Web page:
"Here sweetheart,"he said gently, "just hold the onion like this". Then he looked down, saw my smaller hand with few real fingers, looked at my face and said with a twinkle in his eyes and a chuckle in his voice, "Well, you can't loose any more fingers so we'll just have to go a little slower than usual."

He said it with such kindness, such knowing. He knew about missings, sweet Reggie did. He knew about adapting when you didn't quite have a full deck to play with. And so Reggie and I chopped onions, lots and lots of onions. He instructed me in just how to do this properly. I was the student, completely enamored by his chopping skills. Even more, his open and compassionate heart touched my soul. The time flew, we chatted, we talked about what this dinner meant to his "street buddies", as he called them. He loved, loved, loved seeing college students and their teachers get out of their comfort zones to come help the needy. We said that we were all needy, we were just needy for different things. I asked how he kept such an open heart. He said, pure and simple, that God loved him. He asked me, a little tentatively, did I really know that. Did I know that God loved me? I smiled and said that I did.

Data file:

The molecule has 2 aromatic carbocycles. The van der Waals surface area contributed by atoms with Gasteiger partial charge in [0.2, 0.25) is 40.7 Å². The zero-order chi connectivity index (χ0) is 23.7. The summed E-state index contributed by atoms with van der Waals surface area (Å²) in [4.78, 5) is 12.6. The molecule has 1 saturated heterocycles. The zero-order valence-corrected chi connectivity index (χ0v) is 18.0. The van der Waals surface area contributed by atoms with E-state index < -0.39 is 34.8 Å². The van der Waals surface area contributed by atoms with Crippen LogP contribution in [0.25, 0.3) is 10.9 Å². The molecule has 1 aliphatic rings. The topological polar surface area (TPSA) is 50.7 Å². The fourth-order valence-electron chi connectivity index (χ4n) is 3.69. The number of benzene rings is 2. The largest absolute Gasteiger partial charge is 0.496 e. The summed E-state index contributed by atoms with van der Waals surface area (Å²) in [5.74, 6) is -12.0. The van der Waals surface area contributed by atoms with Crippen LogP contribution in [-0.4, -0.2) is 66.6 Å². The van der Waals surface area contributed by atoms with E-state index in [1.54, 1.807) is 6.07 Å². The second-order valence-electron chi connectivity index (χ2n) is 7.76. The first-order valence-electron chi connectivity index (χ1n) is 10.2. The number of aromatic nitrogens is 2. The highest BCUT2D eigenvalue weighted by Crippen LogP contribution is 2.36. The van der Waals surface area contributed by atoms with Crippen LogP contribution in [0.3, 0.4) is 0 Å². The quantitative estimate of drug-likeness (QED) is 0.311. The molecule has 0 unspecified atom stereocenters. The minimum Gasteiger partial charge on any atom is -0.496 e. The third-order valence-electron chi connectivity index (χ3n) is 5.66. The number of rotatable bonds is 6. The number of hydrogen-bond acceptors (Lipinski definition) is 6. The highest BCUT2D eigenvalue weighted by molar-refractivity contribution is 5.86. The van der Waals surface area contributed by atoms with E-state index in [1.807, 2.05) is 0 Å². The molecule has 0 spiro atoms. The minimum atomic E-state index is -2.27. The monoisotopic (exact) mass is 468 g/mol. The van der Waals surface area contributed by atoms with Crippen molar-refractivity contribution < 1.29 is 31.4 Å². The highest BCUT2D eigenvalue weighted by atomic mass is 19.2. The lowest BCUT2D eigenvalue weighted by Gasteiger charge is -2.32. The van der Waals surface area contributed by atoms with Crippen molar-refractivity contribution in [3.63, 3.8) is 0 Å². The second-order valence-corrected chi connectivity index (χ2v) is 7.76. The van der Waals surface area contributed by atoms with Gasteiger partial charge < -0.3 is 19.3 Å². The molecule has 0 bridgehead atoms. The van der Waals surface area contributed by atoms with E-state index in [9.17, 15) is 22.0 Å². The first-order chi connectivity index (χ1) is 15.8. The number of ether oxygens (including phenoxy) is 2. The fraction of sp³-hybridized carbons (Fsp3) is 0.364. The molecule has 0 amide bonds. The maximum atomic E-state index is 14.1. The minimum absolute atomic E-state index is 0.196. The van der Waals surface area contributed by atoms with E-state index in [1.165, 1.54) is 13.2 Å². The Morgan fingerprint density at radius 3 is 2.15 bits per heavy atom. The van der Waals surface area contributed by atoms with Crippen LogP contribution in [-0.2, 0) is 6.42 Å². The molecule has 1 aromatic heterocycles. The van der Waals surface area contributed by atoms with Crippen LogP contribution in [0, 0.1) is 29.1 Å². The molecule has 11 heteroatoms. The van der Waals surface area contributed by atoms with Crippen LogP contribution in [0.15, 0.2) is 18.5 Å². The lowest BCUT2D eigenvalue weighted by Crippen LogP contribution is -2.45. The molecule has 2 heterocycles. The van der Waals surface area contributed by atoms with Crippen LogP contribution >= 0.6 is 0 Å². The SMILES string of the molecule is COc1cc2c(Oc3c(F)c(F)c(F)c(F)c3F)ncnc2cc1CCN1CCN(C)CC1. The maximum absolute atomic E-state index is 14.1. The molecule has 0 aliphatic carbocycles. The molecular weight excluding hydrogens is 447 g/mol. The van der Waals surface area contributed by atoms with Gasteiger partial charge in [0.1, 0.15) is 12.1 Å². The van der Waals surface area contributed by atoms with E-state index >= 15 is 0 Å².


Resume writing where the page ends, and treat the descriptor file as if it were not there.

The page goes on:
He took a deep breath, let the air out slowly, smiled and said "I'm glad that you do."

When it was time for me to leave, and go teach a class albeit smelling like pungent onions, Reggie
gave me a hug and a Thanksgiving greeting that still brings tears to my eyes. He said, "Thank you girlie for coming down to my home. I am so grateful today that I met you. I hope our paths cross again before I go to meet my sweet Jesus."

His sweet Jesus. My sweet Jesus. Gratitude flowing over the onions for all that Jesus gave both of us.